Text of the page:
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Gene Patents Finally Make It to the Supreme Court

by Rebecca Taylor | Washington, DC | LifeNews.com | 12/6/12 11:53 AM

Bioethics

So the long and twisted court battle over the patenting of genes is finally going to the Supreme Court. The American Civil Liberties Union (ACLU) has rightly sued Myriad Genetics and the US Patent Office over the granting of patents on naturally occurring human genes.

About one fourth of our genes are patented which means that the patent holders control everything associated with that gene including research, testing and treatment. I have written many times that this state of affairs is ludicrous because patents cannot be issued for products of nature. If our DNA is not a product of nature then I don’t know what is.

The original decision on this case was right. The initial ruling was that DNA isolated from its natural environment cannot be patented. Judge Sweet wrote:

DNA represents the physical embodiment of biological information, distinct in its essential characteristics from any other chemical found in nature. It is concluded that DNA’s existence in an ‘isolated’ form alters neither this fundamental quality as it exists in the body nor the information it encodes.

Of course Myriad appealed and the appellate court came back with a ridiculous ruling that DNA isolated from the body was fundamentally different than it was inside the body so it qualified as an invention.

The case then went to the Supreme Court, without hearing arguments, who kicked it back down for reconsideration. The lower court again, out of its mind, found that isolated DNA from the human body was a patentable invention.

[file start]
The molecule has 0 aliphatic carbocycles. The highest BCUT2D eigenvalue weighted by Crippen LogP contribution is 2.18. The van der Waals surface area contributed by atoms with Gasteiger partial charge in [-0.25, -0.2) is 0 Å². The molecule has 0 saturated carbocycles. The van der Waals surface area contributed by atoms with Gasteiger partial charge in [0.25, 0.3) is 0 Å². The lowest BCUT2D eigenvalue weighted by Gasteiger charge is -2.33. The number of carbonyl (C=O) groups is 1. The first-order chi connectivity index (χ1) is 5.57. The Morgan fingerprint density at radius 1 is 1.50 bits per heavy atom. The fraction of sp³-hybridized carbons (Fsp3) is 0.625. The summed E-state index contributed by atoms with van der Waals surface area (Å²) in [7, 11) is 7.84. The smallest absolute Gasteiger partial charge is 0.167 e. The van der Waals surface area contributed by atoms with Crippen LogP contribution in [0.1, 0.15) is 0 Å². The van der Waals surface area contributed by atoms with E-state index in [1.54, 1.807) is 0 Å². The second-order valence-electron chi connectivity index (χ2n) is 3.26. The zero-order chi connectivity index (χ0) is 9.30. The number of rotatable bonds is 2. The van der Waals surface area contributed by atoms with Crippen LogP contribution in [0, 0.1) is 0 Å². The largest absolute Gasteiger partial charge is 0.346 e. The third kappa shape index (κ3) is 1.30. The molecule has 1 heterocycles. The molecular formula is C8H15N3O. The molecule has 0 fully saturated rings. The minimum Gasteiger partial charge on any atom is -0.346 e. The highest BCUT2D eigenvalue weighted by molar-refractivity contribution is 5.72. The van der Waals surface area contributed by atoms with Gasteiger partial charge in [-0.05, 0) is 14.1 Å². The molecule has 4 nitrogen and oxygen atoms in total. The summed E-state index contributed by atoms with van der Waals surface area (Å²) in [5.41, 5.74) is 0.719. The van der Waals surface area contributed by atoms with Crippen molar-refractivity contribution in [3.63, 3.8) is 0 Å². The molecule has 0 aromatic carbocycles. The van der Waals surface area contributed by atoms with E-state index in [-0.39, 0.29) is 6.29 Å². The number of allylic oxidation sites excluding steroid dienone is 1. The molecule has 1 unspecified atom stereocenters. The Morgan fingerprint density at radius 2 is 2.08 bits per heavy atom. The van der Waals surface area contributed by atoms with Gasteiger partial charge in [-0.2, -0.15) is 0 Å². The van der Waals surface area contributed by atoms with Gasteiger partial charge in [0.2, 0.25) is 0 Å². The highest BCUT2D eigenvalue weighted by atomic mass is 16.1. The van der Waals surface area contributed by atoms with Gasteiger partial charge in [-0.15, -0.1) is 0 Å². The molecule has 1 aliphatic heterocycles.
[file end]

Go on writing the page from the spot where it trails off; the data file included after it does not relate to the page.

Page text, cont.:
Now the highest court in the land has finally agreed to hear arguments over what I believe is the systematic claim of ownership of the human body.

As someone who has isolated more DNA from people than you can imagine, I have a suggestion for the ACLU lawyers. Myriad, a company that tests women for variations in the “breast cancer genes” BRCA I and II, is claiming that isolated DNA is so fundamentally different that it is in the body that it is something they can own. If I were a lawyer for the ACLU, I would ask Myriad whose name goes on the tube of isolated DNA. Guaranteed the patient’s name is on the tube. In fact, a good lab will have two patient identifiers on every tube, the patient’s name and a number assigned to their sample.

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If isolated DNA is fundamentally different from it is in the body that it becomes a patentable invention, then why would Myraid bother to identify the sample at all? Why not just put “Myriad” on every tube and call it good?

I am positive Myriad does not do that because the isolated DNA in every tube tells us something about the patient it came from. DNA can only tell us something about the patient if it is NOT so different than it was in the body. Isolated DNA is still a sequence of nucleotides produced by a person and so it is their DNA, not Myriad’s. So it is the patient’s name, or some other way to identify them, that goes on the tube.

Common sense seems to be at a premium these days. Let us pray that the Supreme Court has some when deciding on this case.